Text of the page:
AGRIBANK reported a profit after tax of US$2,1 million for the half year to June 2016 from a US$3,7 million loss over the comparable period in 2015.
By Fidelity Mhlanga
The bank’s CE Sam Malaba said profit was driven by the bank’s business growth strategies, the conclusion of staff rationalisation, injection of capital by the shareholder in 2015, acces to the African Export and Import Bank Trade Debt Backed Securities (Aftrades) facility and transfer of some non-performing loans to the Zimbabwe Asset Management Corporation (Private) Limited( Zamco).
Zamco was established by the Reserve Bank of Zimbabwe in July 2014 to deal with rising non-performing loans (NPLs) in the banking sector.
African Export and Import Bank Trade Debt Backed Securities is a facility supported by Afrexim Bank was launched in March last year with an initial pool of US$100 million to help ease liquidity problems in the banking sector.
Malaba said further capitalisation would also underpin agriculture financing and development interventions for enhanced national food security.
In this regard, he said the bank is engaging the shareholder, pursuant to the objective of further capitalisation.
“Beyond the near term the bank will seek further capitalisation level to tier 1 bank level of US$100 million as a minimum regulatory requirement for the bank to offer a full range of banking and financial services and attract suitable lines of credit, now that the bank is no longer under the Office of Foreign Assets Control (OFAC) sanctions,” Malaba said.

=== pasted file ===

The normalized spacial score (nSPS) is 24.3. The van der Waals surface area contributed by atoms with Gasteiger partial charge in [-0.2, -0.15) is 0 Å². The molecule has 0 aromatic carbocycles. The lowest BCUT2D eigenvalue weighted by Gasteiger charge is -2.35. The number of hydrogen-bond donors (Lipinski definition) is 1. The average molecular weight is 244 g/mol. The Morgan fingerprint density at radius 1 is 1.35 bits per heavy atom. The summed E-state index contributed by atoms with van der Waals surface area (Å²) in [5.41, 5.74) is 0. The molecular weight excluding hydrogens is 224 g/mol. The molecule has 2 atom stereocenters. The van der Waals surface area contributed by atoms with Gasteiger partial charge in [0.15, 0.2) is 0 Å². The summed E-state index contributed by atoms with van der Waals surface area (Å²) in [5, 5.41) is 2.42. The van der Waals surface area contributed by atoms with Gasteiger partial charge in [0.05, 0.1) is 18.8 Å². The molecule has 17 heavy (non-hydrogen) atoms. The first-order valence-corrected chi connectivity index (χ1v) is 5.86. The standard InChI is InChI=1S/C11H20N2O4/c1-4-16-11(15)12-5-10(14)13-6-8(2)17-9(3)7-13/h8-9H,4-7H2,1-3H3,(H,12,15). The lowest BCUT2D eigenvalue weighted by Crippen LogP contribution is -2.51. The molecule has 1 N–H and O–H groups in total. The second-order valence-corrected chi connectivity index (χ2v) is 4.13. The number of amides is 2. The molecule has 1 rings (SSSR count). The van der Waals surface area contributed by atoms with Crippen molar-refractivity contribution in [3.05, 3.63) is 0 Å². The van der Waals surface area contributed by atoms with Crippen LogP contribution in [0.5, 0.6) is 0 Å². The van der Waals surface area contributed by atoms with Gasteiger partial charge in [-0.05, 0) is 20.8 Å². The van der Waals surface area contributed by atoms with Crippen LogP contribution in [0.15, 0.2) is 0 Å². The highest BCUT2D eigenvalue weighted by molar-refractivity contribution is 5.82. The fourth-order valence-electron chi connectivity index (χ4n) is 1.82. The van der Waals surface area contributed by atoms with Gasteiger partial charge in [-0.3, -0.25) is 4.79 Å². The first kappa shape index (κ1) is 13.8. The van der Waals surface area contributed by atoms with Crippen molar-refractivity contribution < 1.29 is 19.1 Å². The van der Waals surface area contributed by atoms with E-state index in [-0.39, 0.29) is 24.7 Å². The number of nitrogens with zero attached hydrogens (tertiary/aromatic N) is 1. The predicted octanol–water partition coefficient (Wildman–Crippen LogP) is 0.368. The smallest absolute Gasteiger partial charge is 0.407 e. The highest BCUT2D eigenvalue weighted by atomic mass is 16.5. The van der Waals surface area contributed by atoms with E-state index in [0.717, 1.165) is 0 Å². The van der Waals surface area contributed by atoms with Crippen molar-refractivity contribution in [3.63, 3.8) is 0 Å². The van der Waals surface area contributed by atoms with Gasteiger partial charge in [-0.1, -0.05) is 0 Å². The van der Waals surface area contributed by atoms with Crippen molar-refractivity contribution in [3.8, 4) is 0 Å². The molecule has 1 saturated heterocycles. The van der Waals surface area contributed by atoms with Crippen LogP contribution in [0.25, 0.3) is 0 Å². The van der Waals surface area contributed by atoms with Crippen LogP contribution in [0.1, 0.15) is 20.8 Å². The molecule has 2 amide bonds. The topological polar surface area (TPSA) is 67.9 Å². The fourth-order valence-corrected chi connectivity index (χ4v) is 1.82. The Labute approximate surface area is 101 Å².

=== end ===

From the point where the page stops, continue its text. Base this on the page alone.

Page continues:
Going forward, the bank anticipates the clearance of external payment of arrears will unlock international support and enhanced private sector partnerships in agriculture financing.
“Agribank envisages increased international support and enhanced private sector partnerships in agriculture financing following the clearance of external arrears payment,” Malaba said.
Net interest income at US$6,49 million for the first half was 89,2% higher than US3,43 million recorded in 2015 driven by diversified lending.
Non-interest income marginally increased by 2% from US$7,05 million in 2015 to US$7,18 million in 2016.
Cost containment measures resulted in operating costs, declining by 16% to US$10,88 million in the first half of 2016 compared to US$13 million over a similar period in 2015.
The bank’s liquidity ratio at 54% surpasses the minimum regulatory requirement of 30%.
The cost-to-income ratio for the period was 77% ,staff costs-to- income ratio at 39% and staff costs to total costs was pegged at 48%.
Following government injection of US$30 million capital in May last year, the bank’s was capitalised at US$33,8 million as of end of June this year.
Having supported 1668 farmers under 36 different projects,the bank is raising US$20 million agro bills in conjunction with FBC bank is for the 2016/2017 agricultural season.